Leroy glanced down at his watch for what felt like the hundredth time. They were late. Very late. And he was out on a limb here, risking his ass for Mr. Tony Boss-man. As if the Boss-man ever did a day’s work in his life, sitting there on his throne of black leather on wheels, computer screen hiding half his face, playing at being all modern. Sure, he was modern. If modern was looking at dirty videos all day.
Patting his pockets, Leroy searched for his lighter. Realizing it was already in his hand, he drew his pack of Marlboro cigarettes from his jeans, shook one out, and lit it. He glanced at his watch again, breathing in the smoke as if it was much needed oxygen. They were so late, he thought again. He could feel the prickles on the nape of his neck; he was sweating so badly that his hair seemed to be leaking. There was no reason for them to be late. Not unless… But he wouldn’t go there. Not yet, not consciously.
Glancing at his watch yet again, he realized that this was the first time in a long damn while that he’d been up in the small hours of the night. He remembered the last time vividly now, as if it had been yesterday instead of eight years ago. He could almost smell the smoke from the barrel of the gun – but no, that’s the cig, he reminded himself – and could almost see the hole in that man’s chest. That was a long time ago now, and Leroy tried to forget it more often than not. Only right now, with them being late and all, it was getting hard to separate his quickened heartbeats from that other night when he’d felt them so strongly too.
He realized he was muttering under his breath and shut up quickly. It was a habit he’d picked up at the pen. Some banker who’d offed his business partner had told him that muttering made people stay away from you. Leroy’d started doing it one evening when one of the thugs seemed willing to come beat on him for some sport, and he’d found that the thug turned away pretty quick when Leroy didn’t respond to his taunting but just kept on muttering. The thug had made his dumb friends laugh by making fun of the crazy dude talking to himself, and that had been it. The habit of muttering had stuck. The Boss-man told him to cut it out, that it was freak-show quality stuff that would scare away his clients. Didn’t need the muttering, though, to scare them away. Since they were so late that Leroy just assumed that they weren’t coming.
Just as he took his last puff and was flicking the butt into the road, he caught sight of headlights coming towards him. That moment seemed to stretch into forever. Leroy saw the headlights, saw the flare of his cigarette hitting the ground, saw the man’s chest torn open eight years ago, saw the bars of his solitary confinement when he’d raged at first, saw the eight wasted years. He saw it all in that one instant, and instinctively turned and jumped over the railing of the highway into the adjacent field. He ran through it, the dew making the ground slippery and the plants moist. He slipped, fell, hands covered with mud where he caught himself in the wet earth. He stayed down, heart beating, and listened.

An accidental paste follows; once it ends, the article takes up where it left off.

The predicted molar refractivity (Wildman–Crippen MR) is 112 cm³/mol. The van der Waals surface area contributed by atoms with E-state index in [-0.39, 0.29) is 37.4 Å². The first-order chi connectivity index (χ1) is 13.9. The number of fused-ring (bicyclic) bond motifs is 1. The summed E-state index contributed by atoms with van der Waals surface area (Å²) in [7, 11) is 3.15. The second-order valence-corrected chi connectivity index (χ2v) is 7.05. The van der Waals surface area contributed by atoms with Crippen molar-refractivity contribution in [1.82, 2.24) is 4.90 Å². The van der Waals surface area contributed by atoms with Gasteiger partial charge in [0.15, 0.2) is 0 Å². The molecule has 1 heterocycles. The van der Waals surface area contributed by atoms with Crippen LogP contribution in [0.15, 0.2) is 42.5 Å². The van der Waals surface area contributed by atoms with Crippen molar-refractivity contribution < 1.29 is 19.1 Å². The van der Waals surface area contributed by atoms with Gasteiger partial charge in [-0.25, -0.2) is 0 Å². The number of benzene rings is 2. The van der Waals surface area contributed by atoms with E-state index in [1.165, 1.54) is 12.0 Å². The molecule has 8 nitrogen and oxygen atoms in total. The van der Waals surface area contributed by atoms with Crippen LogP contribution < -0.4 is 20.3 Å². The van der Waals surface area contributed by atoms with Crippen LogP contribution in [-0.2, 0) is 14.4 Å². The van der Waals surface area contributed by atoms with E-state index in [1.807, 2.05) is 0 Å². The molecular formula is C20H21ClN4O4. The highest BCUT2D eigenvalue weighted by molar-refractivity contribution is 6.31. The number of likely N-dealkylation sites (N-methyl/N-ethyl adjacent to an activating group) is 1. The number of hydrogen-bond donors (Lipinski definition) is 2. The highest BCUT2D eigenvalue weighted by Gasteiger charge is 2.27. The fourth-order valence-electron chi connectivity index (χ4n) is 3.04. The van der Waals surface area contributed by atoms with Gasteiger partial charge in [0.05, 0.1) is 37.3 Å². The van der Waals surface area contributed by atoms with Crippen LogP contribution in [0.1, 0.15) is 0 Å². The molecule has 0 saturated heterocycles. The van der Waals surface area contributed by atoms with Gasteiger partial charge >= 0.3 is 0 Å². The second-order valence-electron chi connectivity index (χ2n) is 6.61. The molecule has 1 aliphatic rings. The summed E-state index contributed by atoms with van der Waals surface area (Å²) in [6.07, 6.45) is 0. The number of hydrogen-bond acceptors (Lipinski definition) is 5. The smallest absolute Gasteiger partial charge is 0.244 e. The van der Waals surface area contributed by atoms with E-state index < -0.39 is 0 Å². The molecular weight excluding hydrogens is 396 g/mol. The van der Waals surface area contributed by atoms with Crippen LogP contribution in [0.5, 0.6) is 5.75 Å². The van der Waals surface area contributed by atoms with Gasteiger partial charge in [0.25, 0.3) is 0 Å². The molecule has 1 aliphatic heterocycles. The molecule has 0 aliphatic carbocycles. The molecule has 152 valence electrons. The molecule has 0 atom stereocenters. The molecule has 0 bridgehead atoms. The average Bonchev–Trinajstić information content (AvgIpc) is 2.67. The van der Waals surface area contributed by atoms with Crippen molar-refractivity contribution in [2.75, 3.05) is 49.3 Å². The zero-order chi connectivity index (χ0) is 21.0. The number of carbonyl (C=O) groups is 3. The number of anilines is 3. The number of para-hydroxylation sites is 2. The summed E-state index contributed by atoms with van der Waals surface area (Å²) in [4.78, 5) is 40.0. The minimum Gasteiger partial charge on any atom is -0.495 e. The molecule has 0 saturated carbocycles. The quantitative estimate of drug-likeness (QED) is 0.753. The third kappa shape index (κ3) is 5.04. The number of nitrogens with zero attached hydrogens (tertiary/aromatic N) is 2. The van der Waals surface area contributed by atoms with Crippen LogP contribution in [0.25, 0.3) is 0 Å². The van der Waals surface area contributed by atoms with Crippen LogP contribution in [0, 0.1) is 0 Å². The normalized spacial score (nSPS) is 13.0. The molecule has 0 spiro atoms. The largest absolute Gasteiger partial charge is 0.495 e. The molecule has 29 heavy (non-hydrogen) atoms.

He heard the idling car. He heard voices, but he couldn’t make out what they were saying. The blood was pumping so loudly in his ears that he felt that they must have turned into beacons of sound, broadcasting to all the crooks he’d ever known, telling them all that Leroy’d turned soft. That jail had reformed him. That Leroy wanted to clean up his act and never think of how another deal gone bad could turn into a gaping hole in a man’s chest.
He stayed down for a long time, long after the car had gone with the dealers in it. He lay in the damp earth until the sun rose, until the plants and ground around him seemed to start steaming. When the sun warmed the back of his still sweating neck, the warmth gave him goosebumps and shivered. The involuntary movement jarred him, and he finally managed to make his stiff limbs listen to his brain. He sat up, and stared around him. The field he was in looked nice, tended, except for the long path he’d made from the highway where all the plants were trampled, bent and broken. Like him, like Leroy the ex-crook, the ex-brave, the ex-badass.
There was a house a few hundreds yards away, at the end of the field. Leroy got to his feet, shaking, and took a good long look at it. He’d go there, ask about making amends for the ruined crops. Ask if he could work to pay for some food. Maybe if he’d prove he was strong and just as able as any man to work a long day in the sun, they’d let him stay for a while. Rent a room for his labor. That is, if there was anyone in there. With his luck, it’d be some old bag who hired illegals to work her fields, or some senile man with fifteen sons who did everything that needed to be done. But then again, maybe it’d be a husband and wife and a little boy who needed some extra hands to help get the harvest in proper. Leroy started towards the house, thinking that soon enough he’d find out.